The celebrated restaurateur and executive chef Chris Prosperi has a stellar reputation for good food, with such offerings as crispy duck and vegetable wontons, Thai Spring rolls, grilled gorgonzola-crusted flat iron steak and pan-seared Maryland lump crab cakes.
Prosperi and his wife, Courtney Febbroriello, have moved their Metro Bis to the Simsbury 1820 House, and it appears to be the perfect place for Prosperi to continue his culinary success and breathe life into one of the town's prettiest spots.
"I'm a guy from Queens; I didn't know anything about old buildings," says Prosperi as he begins a tour of the handsome historic home, originally built by Elisha Phelps as a 10-room summer home for Antoinette Eno Wood. The house was expanded to 30 rooms in 1890 and then has had a couple of different owners, including the town which sold it to the Brighenti family almost 20 years ago. In recent years it has been used primarily as a hotel and banquet facility.
Prosperi admits the move was done by the seat of his pants, noting that karma seemed to have had a hand in his decisions to relocate to 928 Hopmeadow St.
"Our lease was almost up and the Brighenti's were looking to lease the restaurant space," says Prosperi about the place that continues to be a hotel as well. "We took a look and decided why not."
For someone who admits he doesn't know much about old buildings, Prosperi has become an enthusiastic student. He proudly shows off the aesthetic update that includes painting, decorating and carefully cleaning handcrafted crown moldings, intricate dentil work around the fireplaces and medallions around the windows, rich golden hardwood floors, a welcoming front porch and lace curtains in the windows. Prosperi has moved things around a bit, making the main floor the dining room and moving the banquet facility downstairs. Febbroriello has managed to maintain the integrity of the historic elements of each of the dining and banquet rooms by preserving the impressive brick work, stone columns, archways and architectural elements, while updating the place with soft neutral colors and clearing away clutter to give each room a clean, sharp, soothing appeal.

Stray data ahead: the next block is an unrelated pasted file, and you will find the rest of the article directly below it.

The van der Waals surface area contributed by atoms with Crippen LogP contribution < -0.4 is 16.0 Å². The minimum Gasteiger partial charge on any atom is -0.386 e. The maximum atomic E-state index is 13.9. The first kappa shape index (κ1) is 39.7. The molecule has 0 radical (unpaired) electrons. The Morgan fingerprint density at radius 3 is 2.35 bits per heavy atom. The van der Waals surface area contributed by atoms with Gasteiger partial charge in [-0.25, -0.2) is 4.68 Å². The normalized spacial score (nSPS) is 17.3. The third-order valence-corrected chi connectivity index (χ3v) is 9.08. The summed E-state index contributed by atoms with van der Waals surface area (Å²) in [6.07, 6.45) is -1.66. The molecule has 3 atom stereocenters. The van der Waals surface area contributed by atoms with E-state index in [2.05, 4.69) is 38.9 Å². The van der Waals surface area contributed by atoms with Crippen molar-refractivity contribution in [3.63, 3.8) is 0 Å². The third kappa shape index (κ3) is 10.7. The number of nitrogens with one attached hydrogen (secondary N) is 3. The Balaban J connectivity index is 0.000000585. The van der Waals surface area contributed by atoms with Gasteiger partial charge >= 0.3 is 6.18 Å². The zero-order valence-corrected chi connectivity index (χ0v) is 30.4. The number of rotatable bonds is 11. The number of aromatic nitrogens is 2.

Then there is the kitchen.
"I love this kitchen," Prosperi says as he continues the tour, noting that it is one-third larger than the former space he leased just down the street on Route 10. The precious additional space means more equipment and the chance to add to his well-known menu.
"It's like beginning a new life every day here," says Prosperi, clearly proud to be the guy bringing new life to the town's cherished landmark.
Among the menu offerings is grilled beef tenderloin with olive oil-sea salt potatoes, grilled Long Island sword fish with corn and clam chowder, and Metro Bis standards including pan-seared organic black pearl salmon and slow roasted all natural chicken.
Prosperi is still committed to sourcing his food from local purveyors and that means his menu notes such places as Young's Farm and Holcomb Farm, his "go to" places when it comes to stocking his pantry.
Prosperi is still in the midst of some renovations, including a cozy tavern and bar and adjacent sitting area featuring a handsome bar made from reclaimed woods and fallen branches, including some from the property's famed Pincho Sycamore tree, Connecticut's largest tree.
"We are still a laid back restaurant, it's about casual comfort able dining, nothing upscale," said Prosperi who wants customers to know that the new digs might be more impressive but the vibe is the same, 'come and enjoy some good food.' "This is the final home for Metro Bis," he said. "And we don't want to change who we are."
>>Metro Bis serves lunch Monday through Saturday from 11:30 a.m. to 2:30 p.m. and dinner from 5:30 to 9:30 p.m. Information: 860-651-1908 or metrobis.com.
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